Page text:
Bottari and Case are used to making a big splash as a design team: their work on the 2006 Off-Broadway production of Fanny Hill was nominated for a Drama Desk Award, they won a 2003 Lucille Lortel Award, and they've outfitted performance artist and playwright Charles Busch in wittily outlandish couture. They've been a design team for more than 37 years, having designed sets and costumes for projects ranging from Broadway's State Fair to Off-Broadway shows and national tours. Most recently the duo created the sets and costumes for the first-ever production of Hairspray in South Africa.

Since Bottari and Case are in the middle of their own careers, they bring in examples of different dance costumes and discuss their current projects. "When we were working on Hairspray in South Africa, we showed them everything so they followed the staging firsthand and saw it evolve," Bottari says. "They take a real interest, though sometimes you wouldn't know it. I'm always amazed at how much they learn. You might hear nothing from one kid, and then two weeks later he or she asks, 'Hey, how was Man of La Mancha in Florida?'"

At one point the students generated the concepts for their dances, but, as Bottari explains, "everything was 'Britney Spears.' Now the program guides them to something a little bit balletic, and the themes of their pieces mirror the repertoire that ABT is performing. It's wonderful to see what they come up with. We have a salsa version of Romeo and Juliet. At a school with a high population of Asian students, we had an Asian version of Swan Lake, which was very pretty. We always try to customize to the school."

Make a Ballet began a decade ago under the aegis of Michael Kaiser, then Executive Director of ABT. "Our education program at that time was small, and what had been a full-time staff of four has grown to 11 or 12 people," says Dennis Walters, ABT's Director of Educational Outreach. "We also work with our wonderful teaching artists, all of whom are professionals in their respective fields. We generally spend five to six years with each Make a Ballet school, and then bring the program to another community."

Walters directed the students' administrative teams in Make a Ballet when he arrived at ABT in 2000. "Since every school we work with is 100 percent different, we tailor the program to fit," he says. "The students at the Science and Mathematics school don't have a lot of arts exposure‹their school focus is math and science, after all‹so our program offers outlets to kids who want opportunities to participate in the performing arts. Some students really like the business aspect of it, and Make a Ballet provides an outlet for them. The same with the production team: students who are interested in those areas can be really successful. We spin it differently at each school to see how the program could benefit them the best without compromising the core model."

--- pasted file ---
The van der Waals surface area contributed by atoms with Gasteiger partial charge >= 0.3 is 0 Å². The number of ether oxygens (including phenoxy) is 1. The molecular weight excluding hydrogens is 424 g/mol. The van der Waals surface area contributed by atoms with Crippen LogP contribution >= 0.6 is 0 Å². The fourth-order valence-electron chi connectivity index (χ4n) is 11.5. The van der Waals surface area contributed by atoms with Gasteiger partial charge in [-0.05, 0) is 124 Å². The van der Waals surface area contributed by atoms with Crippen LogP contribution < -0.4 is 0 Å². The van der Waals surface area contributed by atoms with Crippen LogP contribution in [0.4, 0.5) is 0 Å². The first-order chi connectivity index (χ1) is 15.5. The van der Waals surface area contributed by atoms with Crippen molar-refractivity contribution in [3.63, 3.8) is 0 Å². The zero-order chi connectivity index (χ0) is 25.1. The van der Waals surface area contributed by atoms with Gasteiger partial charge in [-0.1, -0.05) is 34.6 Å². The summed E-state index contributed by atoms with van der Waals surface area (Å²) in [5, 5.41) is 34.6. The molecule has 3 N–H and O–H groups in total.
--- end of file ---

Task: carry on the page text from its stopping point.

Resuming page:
As America's National Ballet Company, ABT's mission is to bring ballet to the widest possible audience and to expand its presence throughout the country through performances as well as educational outreach. The JPMorgan Chase Make a Ballet at American Ballet Theatre has recently expanded into elementary schools, though the focus with second- and third-graders is less conceptual than about dancing and drawing. An on-tour model of the program has also recently been launched, sending teaching artists on the road with ABT when the Company tours. Most recently, Make a Ballet On Tour spent two weeks in March working with four high schools in Chicago.

And sometimes the rewards appear unexpectedly. "Ron and I were leaving Newark's Arts High School one day," Bottari recalls, "walking over to the dollar bus that you ride to get back to the train to get back to New York. We heard a student yelling to us, 'Mr. Case, Mr. Bottari!' We stopped and asked him what was going on. He told us, 'I just want to tell you that because of your recommendation letter, I got accepted into the art school I wanted.' That was thrilling."

Robert Sandla writes frequently about the performing arts.